**ARR AND PAYBACK**

**(a) **Accounting rate of return (ARR) is a computation of the return on an investment where the annual profit prior to interest and tax is expressed as a percentage of the capital sum invested. There are a number of substitute formulae which can be used to calculate ARR which differ in the way in which they define capital cost. The more general alternative measures available are average annual profit to initial capital invested and average annual profit to average capital invested. The method selected will influence the resulting ARR figure, and for this reason it is important to recognise that the measure may be subject to manipulation by managers seeking approval for their investment proposals. The value meant for average annual profit is calculated subsequent to allowances for depreciation as shown in the example below

If ARR is defined as

Initial capital invested

Average profit (after depreciation) × 100 after that a project which costs $5 million and yields average profits of $1250000 per year after depreciation charges of $500000 per year will give an ARR of 1250000/5000000 × 100 = 25% If the depreciation charged is raised to $750000 per year as a result for example of technological changes which reduce the expected life of an asset, the ARR becomes

1000000/5000000 × 100 = 20%

The attraction of by means of ARR as a method of investment appraisal lies in its simplicity and the ease with which it can be used to specify the impact of a project on a company's income statement. The measure is effortlessly understood and is able to be directly linked to the use of ROCE as a performance measure. However ARR has been criticised for a number of major drawbacks perhaps the most important of which is that it uses accounting profits after depreciation rather than cash flows in order to measure return. This signifies that the capital cost is over-stated in the calculation via both the numerator and the denominator. In the numerator the capital cost is taken into account by means of the depreciation charges used to derive accounting profit but capital cost is also the denominator. The practical consequence of this is to reduce the ARR and thus make projects appear less profitable. This might in revolve result in some worthwhile projects being rejected. letter but that this problem does not arise where ARR is calculated as average annual profit as a percentage of average capital invested.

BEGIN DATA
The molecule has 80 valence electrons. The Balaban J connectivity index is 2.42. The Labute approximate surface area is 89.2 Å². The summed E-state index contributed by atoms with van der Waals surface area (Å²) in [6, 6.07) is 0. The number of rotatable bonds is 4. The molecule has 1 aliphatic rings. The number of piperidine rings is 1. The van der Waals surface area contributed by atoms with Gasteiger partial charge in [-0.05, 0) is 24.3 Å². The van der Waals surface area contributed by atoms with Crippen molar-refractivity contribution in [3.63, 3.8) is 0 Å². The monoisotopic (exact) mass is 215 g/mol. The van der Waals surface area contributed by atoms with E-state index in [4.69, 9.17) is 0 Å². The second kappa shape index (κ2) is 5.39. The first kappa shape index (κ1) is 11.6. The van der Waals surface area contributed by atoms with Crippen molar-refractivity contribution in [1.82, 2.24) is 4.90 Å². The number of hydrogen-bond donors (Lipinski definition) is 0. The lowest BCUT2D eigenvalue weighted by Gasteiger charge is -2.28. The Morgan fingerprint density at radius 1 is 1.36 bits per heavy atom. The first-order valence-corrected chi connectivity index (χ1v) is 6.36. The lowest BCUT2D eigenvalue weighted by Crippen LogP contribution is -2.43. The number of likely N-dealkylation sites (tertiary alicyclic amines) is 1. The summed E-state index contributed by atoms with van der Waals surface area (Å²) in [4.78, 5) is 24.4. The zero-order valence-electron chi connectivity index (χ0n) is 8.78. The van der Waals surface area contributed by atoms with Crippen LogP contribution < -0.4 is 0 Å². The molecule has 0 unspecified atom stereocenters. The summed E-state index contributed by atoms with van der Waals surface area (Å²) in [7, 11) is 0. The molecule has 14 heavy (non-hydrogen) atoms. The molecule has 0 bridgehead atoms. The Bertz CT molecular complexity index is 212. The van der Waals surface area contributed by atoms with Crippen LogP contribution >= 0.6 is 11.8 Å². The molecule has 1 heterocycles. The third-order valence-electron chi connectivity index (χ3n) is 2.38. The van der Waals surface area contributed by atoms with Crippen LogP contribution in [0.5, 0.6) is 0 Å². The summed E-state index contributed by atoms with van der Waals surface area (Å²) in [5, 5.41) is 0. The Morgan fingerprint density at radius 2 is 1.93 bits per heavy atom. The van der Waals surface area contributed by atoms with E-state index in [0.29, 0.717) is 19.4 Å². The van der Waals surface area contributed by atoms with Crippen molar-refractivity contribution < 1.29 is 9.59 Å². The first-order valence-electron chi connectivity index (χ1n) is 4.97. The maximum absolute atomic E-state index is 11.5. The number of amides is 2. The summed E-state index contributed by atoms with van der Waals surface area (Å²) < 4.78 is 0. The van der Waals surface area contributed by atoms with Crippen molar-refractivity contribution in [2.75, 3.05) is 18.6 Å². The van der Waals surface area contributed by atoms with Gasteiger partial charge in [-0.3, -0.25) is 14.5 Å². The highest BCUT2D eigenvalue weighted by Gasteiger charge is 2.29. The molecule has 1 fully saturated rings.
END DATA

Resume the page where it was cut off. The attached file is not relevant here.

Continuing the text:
The most significant criticism of ARR is that it takes no account of the time value of money. A second drawback of ARR already suggested is that its value is dependent upon accounting policies and this can make comparison of ARR figures across different investments somewhat difficult. This possibly important in an international company where accounting policies vary between nations. A further difficulty with the use of ARR is that it doesn't give a clear decision rule. The ARR on any particular investment requires to be compared with the current returns being earned within a business and consequently unlike NPV for example it is impossible to say all investments with an ARR of X or below will always be rejected.

The payback method of investment appraisal is extremely widely used by industry usually in addition to other measures perhaps because like ARR it is effortlessly calculated and understood. The payback approach merely measures the time required for cumulative cash flows from an investment to sum to the original capital invested. Illustration as

Original investment $100000

Cash flow profile Years 1-3 $25000 p.a. Years 4-5 $50000 p.a. Year 6 $5000

The cumulative cash flows are thus

End Year 1 $25,000

End Year 2 $50,000

End Year 3 $75,000

End Year 4 $125,000

End Year 5 $175,000

End Year 6 $180,000

The original amount invested is therefore returned via cash flows some time during the course of Year 4. If cash flows are supposed to be even throughout the year then the cumulative cash flow of $100000 will have been earned halfway through year 4. The payback time period for the investment is therefore 3 years and 6 months. This approach is helpful for companies which are seeking to claw back cash from investments as quickly as possible. At the same time the idea is intuitively appealing as many businessmen will be concerned about how long they may have to wait to get their money back for the reason that they believe that rapid repayment reduces risks. This denotes that the payback approach is commonly used for initial screening of investment alternatives.